The Covid-19 pandemic and the ongoing conflict in Ukraine have disrupted the supply of fertilizer to Bhutanese farmers.
Given the shortage in the market, local organic fertilizer producers are optimistic about better business and market visibility.
Flora Bhutan owner Deepak Chhetri said business was good. “There is a huge demand for vermicompost.”
He said, “With the support of the National Soil Services Center and the National Center for Organic Agriculture, I can now produce 40 metric tons (MT) in one year.”
According to Deepak, making compost has a huge market. His company has sold 8 MT of vermicompost so far this year.
“I would be interested in training young people who want to start their composting business. There is a future in the compost making business as the demand is increasing every year,” he said.
Flora Bhutan’s clients include government offices, flower nurseries and individuals in Thimphu.
There are 12 organic fertilizer producers in the country that today produce compost, vermicompost, and organic porridge compost according to National Soil Services Center records.
They are found in Thimphu, Sarpang, Gelephu, Chukha, Tsirang, Samtse and Samdrupjongkhar.
Padam Bio-slurry Compost located in Rametey, Chukha produces 100MT of bio-slurry in one year.
A composting company staff member said the company faces some challenges because customers are not aware. “With a little push to increase the company’s visibility in the market, we would get more demand today for the current requirement.”
The Daina nursery located in Samtse produces 100 tons of vermicompost per year. The company was doing well from its inception in 2013 until the pandemic.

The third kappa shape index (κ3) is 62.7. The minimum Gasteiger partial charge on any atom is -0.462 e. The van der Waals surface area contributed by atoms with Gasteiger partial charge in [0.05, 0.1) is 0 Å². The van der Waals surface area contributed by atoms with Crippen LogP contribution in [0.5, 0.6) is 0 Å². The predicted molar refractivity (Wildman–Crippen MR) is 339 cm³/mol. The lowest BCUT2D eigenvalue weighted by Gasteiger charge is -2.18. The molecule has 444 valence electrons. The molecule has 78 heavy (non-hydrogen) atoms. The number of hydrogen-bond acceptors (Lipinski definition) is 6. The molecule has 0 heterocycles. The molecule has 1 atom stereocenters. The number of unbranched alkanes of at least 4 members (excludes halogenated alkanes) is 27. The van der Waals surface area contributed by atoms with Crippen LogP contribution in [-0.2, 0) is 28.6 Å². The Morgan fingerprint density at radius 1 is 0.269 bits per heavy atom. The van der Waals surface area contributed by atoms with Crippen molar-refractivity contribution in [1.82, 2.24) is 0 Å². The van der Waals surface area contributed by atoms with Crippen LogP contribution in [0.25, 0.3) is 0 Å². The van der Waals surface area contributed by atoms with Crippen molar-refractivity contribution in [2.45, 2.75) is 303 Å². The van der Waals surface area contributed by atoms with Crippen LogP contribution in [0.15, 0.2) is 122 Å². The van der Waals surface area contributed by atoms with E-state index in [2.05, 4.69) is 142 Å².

Owner Sarad Gurung said movement restrictions in the dzongkhag made it difficult to transport compost to Thimphu, Paro, Haa, Punakha and Wangdue.
“The business keeps growing due to the growing demand for compost,” he said.
The facility provides a few kilograms of compost on a trial basis to interested farmers. He said customers came back to buy.
The 2020 to 2021 annual report of the National Soil Services Center (NSSC) indicated that the center provided worms to farmers and young people interested in starting vermicomposting.
About 477 MT of organic fertilizers were produced by small and large fertilizer companies in the country.
The Bhu Org farm in Gelephu produces 250 tons of compost per year.
Its owner, Kamal Pradhan, said he hopes the business will improve as the country focuses on organic farming and becomes self-sufficient.
He said that with some state-owned enterprises (SOEs) producing organic fertilizers, the growth of these newly established organic fertilizer enterprises might be affected.
“State-owned companies have government support that private companies won’t have,” he added.
NSSC distributed 65.79 tons of locally available organic fertilizers to promote them and encourage farmers to engage in organic farming.